• People are far more revealing by the questions they ask than the answer they give. To get closer to understanding what is really on someone’s mind, answer their questions briefly so they ask follow-up questions. By their third question you’ll get a glimpse of their biggest fear or desire on the topic

    Kare Anderson
  • Brevity Is Best: Nicknamed "Silent Cal," President Calvin Coolidge was once challenged by a reporter, saying, "I bet someone that I could get more than two words out of you." Coolidge responded, "You lose." The notion of crafting six word memoirs really took off after Smith Magazine shared this poignant one written by Ernest Hemingway: "For Sale: baby shoes, never worn." Pithiness Pays Off For Other Reasons: When required to be brief, for example, we gain clarity about what we really mean -- or have to offer. As Mark Twain once wrote, in a slower-paced time, "I didn't have time to write a short letter, so I wrote a long one instead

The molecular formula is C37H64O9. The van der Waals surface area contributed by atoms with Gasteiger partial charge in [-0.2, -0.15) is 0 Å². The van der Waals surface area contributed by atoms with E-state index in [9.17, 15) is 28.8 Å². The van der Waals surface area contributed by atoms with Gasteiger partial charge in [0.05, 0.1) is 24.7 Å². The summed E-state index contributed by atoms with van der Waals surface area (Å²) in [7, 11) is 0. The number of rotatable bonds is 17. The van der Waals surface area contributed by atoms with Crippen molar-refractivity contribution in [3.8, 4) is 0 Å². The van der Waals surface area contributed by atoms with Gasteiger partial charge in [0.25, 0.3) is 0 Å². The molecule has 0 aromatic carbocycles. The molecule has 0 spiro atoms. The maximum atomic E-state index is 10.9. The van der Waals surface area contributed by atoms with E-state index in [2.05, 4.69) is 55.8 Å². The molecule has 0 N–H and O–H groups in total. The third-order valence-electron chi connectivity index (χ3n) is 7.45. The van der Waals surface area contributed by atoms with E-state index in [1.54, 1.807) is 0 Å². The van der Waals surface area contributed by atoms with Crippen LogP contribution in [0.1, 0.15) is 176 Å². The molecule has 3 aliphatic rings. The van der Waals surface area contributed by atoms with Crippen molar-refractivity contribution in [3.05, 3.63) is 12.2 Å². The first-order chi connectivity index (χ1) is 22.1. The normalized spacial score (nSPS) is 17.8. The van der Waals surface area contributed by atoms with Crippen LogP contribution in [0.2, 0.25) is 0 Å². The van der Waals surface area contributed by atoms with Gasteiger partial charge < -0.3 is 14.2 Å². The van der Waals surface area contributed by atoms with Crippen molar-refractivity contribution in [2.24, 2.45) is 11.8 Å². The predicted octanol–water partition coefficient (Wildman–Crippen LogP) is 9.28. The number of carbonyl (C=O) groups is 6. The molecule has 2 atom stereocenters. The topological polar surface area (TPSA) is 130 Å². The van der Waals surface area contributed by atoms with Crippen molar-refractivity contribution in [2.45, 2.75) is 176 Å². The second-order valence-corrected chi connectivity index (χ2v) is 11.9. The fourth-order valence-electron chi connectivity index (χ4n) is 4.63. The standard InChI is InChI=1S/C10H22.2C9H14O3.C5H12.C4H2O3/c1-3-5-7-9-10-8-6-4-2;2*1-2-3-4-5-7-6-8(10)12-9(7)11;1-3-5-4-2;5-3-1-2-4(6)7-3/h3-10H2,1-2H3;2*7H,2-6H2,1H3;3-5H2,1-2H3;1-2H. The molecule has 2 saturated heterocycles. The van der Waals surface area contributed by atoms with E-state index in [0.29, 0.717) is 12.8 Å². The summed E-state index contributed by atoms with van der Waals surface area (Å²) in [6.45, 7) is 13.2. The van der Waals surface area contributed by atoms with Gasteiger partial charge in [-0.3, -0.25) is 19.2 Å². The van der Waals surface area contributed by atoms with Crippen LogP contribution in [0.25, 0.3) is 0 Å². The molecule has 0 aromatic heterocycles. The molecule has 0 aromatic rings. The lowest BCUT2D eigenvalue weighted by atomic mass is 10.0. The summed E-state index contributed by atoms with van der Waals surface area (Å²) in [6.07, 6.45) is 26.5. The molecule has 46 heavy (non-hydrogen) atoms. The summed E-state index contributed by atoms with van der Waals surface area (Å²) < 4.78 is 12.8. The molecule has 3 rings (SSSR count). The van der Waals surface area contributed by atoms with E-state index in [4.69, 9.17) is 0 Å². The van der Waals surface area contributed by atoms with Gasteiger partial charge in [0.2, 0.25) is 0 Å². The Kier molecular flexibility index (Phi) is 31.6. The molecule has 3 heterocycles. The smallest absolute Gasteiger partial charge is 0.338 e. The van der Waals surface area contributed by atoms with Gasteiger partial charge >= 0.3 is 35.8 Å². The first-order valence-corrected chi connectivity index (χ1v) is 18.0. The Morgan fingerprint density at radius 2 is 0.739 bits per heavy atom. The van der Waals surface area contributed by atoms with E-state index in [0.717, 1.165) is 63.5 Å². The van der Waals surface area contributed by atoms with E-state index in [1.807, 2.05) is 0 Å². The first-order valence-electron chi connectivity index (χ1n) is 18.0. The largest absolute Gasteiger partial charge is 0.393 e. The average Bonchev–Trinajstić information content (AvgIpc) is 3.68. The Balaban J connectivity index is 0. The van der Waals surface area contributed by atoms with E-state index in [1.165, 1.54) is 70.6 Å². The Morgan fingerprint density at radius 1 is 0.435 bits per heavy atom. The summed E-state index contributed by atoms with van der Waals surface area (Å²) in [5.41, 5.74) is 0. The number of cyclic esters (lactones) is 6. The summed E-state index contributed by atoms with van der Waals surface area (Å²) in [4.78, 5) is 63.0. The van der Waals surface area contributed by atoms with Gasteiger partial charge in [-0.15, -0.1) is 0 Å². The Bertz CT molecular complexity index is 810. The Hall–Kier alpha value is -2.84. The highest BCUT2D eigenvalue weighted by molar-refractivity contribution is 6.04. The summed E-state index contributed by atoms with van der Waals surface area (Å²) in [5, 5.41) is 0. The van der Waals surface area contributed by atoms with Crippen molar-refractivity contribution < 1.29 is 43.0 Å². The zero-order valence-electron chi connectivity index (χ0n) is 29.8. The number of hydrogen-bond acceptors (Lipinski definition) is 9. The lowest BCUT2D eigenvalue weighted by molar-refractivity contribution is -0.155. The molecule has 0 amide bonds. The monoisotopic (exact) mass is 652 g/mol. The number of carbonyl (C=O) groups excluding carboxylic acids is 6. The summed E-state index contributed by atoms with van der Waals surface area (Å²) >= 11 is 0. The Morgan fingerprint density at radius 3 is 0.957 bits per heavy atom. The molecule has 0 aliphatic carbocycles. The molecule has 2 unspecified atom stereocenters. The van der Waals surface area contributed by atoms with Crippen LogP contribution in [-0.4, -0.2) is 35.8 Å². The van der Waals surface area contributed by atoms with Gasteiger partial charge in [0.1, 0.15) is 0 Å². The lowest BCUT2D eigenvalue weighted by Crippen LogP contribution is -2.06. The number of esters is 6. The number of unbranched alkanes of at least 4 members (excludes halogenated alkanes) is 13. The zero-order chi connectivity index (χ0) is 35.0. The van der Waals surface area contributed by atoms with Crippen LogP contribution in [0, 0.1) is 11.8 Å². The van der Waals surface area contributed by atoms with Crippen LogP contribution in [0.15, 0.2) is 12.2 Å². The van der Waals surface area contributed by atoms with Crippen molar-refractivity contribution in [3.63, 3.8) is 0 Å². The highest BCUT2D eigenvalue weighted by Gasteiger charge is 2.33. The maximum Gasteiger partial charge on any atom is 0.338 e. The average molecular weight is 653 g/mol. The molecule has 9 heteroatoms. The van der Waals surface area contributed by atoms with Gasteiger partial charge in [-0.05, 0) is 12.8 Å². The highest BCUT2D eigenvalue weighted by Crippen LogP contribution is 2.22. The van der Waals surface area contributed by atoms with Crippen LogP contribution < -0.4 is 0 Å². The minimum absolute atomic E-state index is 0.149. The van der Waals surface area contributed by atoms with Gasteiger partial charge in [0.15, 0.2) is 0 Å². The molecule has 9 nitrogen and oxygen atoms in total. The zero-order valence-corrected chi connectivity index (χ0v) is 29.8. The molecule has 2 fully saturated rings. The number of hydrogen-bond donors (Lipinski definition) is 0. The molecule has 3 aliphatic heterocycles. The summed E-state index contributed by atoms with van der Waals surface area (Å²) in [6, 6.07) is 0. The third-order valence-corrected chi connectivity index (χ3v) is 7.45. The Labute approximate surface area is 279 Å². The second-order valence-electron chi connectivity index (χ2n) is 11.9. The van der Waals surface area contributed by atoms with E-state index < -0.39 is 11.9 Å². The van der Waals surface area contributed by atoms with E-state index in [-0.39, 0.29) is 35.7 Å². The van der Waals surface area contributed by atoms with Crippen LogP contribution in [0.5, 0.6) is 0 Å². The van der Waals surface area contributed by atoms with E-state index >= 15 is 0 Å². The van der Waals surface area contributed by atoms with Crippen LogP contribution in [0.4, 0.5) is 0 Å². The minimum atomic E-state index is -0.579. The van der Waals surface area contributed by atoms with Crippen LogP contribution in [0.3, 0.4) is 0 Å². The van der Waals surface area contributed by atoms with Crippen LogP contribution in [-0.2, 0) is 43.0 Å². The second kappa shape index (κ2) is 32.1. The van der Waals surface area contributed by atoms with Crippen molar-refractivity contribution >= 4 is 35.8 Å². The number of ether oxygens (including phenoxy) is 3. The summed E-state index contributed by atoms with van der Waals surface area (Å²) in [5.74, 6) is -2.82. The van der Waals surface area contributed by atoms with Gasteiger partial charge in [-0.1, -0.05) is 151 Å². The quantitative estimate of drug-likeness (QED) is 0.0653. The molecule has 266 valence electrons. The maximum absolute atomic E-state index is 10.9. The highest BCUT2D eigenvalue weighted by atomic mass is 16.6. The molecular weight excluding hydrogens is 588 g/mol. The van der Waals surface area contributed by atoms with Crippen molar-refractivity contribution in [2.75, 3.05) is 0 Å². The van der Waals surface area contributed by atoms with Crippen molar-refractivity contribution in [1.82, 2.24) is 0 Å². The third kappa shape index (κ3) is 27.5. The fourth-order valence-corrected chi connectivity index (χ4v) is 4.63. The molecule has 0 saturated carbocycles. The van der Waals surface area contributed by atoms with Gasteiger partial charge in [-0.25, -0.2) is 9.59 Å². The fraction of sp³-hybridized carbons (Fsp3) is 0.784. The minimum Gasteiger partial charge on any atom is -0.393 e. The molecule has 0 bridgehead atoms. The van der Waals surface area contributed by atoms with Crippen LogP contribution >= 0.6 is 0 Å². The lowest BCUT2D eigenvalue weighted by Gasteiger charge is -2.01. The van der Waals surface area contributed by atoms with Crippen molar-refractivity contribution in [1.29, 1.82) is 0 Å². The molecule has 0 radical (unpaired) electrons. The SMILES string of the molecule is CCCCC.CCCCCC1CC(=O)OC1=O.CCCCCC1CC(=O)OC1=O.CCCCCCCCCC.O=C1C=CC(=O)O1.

Kare Anderson
  • It's not the number of contacts you cultivate but the diversity and depth of connections that leverage your opportunity to use best talents more often to accomplish more

    Kare Anderson
  • Bring out others’ better side and they are more likely to see and support yours

    Kare Anderson
  • Go Slow to Go Fast in Growing a Stronger Bond With Others: When you see someone's interest rise in the conversation, you have a glimpse of the hook that can best connect you together. Ask follow-up questions, directly related to what that person just said. If you do just this much, recent research shows you are among the five percent of Americans in conversation. In so doing, you accomplish two things. You've increased their openness and warmth toward you, because you've demonstrated you care. And you've had a closer look at the hook that most matters to them in the conversation. Now you can speak to their hottest interest, in a way that can serve you both

    Kare Anderson
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